The economic part, as least as regards the US, is pretty clear.
The Fed is in the process of raising domestic interest rates to the point where holders of fixed income instruments will be receiving protection from inflation plus a real yield. If we assume the targeted level of “acceptable” annual price rises (i.e., inflation) is 3%, then the ultimate target for Fed Funds is something just north of that, and for the 10-year, a tad above 4%.
The current Fed Funds rate is 2.25% – 2.50%, with one-month T-bills going for 2.57%. Next week, the Fed is likely to raise Fed Funds by 0.75%, meaning the FF rate will be at 3.00% – 3.25%, with one month bills at 3.30% or so. This will presumably put the 10-year at around the 4% mark, or pretty close to the ultimate finish line.
The comparable figures on the first trading day of January were: one-month money at 0.05% and the 10-year at 1.63%. Ytd (including next week), then, we’re up by over 300 bp on the short end and 250bp on the long side.
But there’s still a ways to go. The big economic question is how far.
Let’s also make up some economic numbers for next year. Let’s say current inflation in the US is 8%–and that this breaks out into 4% from energy/food shock caused by one-time, external factors like the invasion of Ukraine and lockdowns in China, and 4% from garden-variety domestic wage-related factors. Let’s also say that external shocks are a net neutral next year. (I have no idea what the actual figures are. My experience is that precision counts for much less than you’d think.) This doesn’t assume anything will get any better, only that things won’t get worse. If so, the “real” inflation the Fed is trying to combat is much less than the headline numbers.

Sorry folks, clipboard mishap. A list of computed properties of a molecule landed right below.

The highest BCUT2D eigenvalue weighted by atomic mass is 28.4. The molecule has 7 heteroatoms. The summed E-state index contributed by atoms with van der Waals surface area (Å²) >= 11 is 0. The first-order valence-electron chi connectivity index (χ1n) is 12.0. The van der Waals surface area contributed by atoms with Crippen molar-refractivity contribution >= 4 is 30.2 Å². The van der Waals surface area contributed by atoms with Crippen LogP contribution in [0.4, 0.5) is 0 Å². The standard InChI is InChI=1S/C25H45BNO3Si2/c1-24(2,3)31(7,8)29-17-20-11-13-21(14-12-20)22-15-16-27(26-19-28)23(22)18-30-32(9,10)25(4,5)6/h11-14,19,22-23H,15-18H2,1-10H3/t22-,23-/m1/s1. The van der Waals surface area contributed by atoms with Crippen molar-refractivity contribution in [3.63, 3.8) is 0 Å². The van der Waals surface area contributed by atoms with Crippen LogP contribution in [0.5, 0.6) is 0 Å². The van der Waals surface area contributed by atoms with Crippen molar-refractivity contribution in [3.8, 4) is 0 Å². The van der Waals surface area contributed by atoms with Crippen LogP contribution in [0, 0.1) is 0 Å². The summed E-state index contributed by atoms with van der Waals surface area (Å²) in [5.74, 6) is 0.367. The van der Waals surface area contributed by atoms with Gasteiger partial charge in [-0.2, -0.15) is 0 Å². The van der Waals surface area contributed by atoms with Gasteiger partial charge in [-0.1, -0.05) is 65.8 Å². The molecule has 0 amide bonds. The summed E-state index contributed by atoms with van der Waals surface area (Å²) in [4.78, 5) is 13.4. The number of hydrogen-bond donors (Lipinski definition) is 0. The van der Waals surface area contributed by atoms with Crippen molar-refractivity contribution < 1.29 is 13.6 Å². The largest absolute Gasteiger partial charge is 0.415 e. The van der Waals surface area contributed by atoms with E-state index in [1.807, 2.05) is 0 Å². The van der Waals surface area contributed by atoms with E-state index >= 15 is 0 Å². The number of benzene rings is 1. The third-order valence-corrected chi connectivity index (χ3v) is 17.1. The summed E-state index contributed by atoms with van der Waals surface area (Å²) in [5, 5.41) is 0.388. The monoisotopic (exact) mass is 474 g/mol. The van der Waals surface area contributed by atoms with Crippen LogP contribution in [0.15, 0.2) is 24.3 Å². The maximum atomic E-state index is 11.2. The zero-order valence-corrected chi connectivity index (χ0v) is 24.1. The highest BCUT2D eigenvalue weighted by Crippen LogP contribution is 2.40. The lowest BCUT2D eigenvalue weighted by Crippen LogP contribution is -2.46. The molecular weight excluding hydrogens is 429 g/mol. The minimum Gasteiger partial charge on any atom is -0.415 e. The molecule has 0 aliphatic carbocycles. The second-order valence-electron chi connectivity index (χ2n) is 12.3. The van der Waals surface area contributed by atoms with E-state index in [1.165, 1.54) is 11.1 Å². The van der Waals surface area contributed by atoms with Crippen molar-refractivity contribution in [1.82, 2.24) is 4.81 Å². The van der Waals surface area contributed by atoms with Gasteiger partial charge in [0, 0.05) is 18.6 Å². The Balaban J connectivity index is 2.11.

The remaining task, then, is to get 4% inflation to recede to 3%. Btw, Paul Krugman (I’ve recently become a big fan) argues that in the 1990s, non-accelerating 4% inflation was regarded as fine. In any event, I think there’s a convincing case to be made that engineering a return to 2% inflation is not on the Fed’s agenda.
The conventional wisdom seems to be that what’s needed, or at least what will happen is another 75bp higher on the short end, with relatively small upward movement on the long.
As to discounting, i.e., what’s already factored into today’s prices: when market sentiment is bullish, current prices tend to factor in profit possibilities that are one or two, or sometimes even three (this is at the absolute, speculative top) years in advance. When sentiment is bearish, as it is now, the market is stuck in the past, chewing over, again and again, yesterday’s news. That is to say, the market will react to any news (but especially bad news) as it actually happens–no matter how clearly and completely it has been signaled in advance.
There’s a plus to this last, though. If a well-telegraphed Fed move is actually announced and the market doesn’t go down on the announcement, this is evidence that we’re well past peak bearishness, and on the road to the repair of investor willingness to take risk.